Wednesday, May 23, 2007



The Bird Hoverer by Aaron Belz
(BlazeVOX Books, 2007)

There is only one reason it is difficult to be humorous. This difficulty lies in the fact that all of the things you think are funny, are not; whereas all of the things you think are not funny, are funny, except for the ones that are not. The other reason it is difficult to be funny is that funny things are only funny when they are not difficult, but rather effortless (rather effortless, which is not to say somewhat effortless, but instead, instead effortless or effortless on the contrary, meaning entirely so), which is an extremely difficult thing to be. A friend once told me that there are two things that are always funny: falling down and Something Inappropriate. Oh, and falling down in Something Inappropriate. Aaron Belz is all of these things except for one: he is humorous, funny, difficult, whereas, extremely, on the contrary, and possibly even falling down at this very moment, hopefully not in Something Inappropriate. His new book, The Bird Hoverer from BlazeVOX Books, is also effortless. Take, for instance, his sestina, “Pam,” featuring this form’s requisite obsessive psychology (see my forthcoming article, “‘Pam, a psychoanalytic reading’”), and toothpaste. “Wherever I Go” is effortless, and it’s also about marriage, which is difficult, but often funny, at least for those who are not married, which, because both funny and difficult, would seem to disprove my theory:

Wherever I go
there are two of you:
one telling me what to do,
the other what not to do.

I’m going to stab you with a fork.

Humor often relies on the element of surprise, like refried beans and some pregnancies. The surprise here lies not in the closing line, but in the immediate abandonment of the doppelgänger motif (“Wherever I go / there are two of you”). We were naturally expecting the Funny Poet to surprise us by developing the motif in some unexpected way, it being an appropriately literary motif (not to mention its pedigree in the comic tradition: think Plautus). Instead, Belz surprises us with an entirely unrelated punchline (a jab, to be precise). Since many readers of contemporary poetry -- especially the smug and self-conscious (as opposed to effortless) varieties with pretentions to the humorous, frequently encountered at poetry readings, especially in New York, and in reviews of funny collections of poetry, especially those written by people who speak French -- have grown to expect indirection, kitchen utensils may occasionally come in handy.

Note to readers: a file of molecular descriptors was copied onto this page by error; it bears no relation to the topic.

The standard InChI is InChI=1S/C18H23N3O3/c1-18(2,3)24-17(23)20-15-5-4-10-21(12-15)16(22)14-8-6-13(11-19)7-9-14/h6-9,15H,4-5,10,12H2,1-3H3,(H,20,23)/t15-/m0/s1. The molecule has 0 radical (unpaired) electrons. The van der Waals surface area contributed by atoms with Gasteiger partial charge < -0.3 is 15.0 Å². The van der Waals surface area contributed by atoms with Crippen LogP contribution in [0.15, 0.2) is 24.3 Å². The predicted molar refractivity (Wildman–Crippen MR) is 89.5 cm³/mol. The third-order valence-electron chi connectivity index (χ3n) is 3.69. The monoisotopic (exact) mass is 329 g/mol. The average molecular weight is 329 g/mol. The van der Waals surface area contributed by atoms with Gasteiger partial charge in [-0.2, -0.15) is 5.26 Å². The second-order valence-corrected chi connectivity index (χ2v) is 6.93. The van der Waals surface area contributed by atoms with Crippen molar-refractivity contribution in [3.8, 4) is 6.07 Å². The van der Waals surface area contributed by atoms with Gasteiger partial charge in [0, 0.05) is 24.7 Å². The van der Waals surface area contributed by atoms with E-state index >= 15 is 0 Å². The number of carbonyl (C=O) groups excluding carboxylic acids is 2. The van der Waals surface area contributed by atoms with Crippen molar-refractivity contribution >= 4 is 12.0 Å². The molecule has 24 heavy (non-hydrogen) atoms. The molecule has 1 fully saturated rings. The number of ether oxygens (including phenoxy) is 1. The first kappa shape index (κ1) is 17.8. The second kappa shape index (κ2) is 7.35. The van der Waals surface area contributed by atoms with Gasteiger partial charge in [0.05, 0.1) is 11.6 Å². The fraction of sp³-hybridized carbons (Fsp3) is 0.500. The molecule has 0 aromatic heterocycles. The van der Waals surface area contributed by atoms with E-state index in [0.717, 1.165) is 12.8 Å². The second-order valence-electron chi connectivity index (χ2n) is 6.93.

Not that Aaron Belz fails to provide us with the proper (dirty) Habits of Humor necessary to establishing his comic face and poetic texture. Among my favorite of these is a frequent recourse to the unusual name and the invention of characters: Mr Aptitude Barnaby Filament Drood and an acne-pocked man by the name of Good luck (“Fifteen Poems That End With ‘Good Luck’”), the aforementioned Pam, and the Revolutionary Mr. Eddy Williamson (“Seven Bastions”), to mention a few. A fascination for the trivial fascinations of large, greasy, potato-shaped, tabloid-reading individuals results in an unapologetic and ironic fascination with Stardom, a fascination which dominates the second half of The Bird Hoverer, entitled Names of the Lost -- perhaps a reference to the self-destruction to which stardom often leads, or to the ephemeral nature of notoriety, or to Belz’s occasional Biblical subtext. The Bird Hoverer features poems about Ernest Borgnine, Meryl Streep, Tim Burton (exploding), and Ben Affleck’s daughter. He doesn’t forget our “own” stars, doubtless not so different from the others: Walt Whitman, Pushkin, Louis Zukofsky. Poets or actors? One way or the other, “Life is a dirty secret / that literature exalts”, to quote the high-falutin’ philosophicalness with which Aaron Belz almost closes his collection: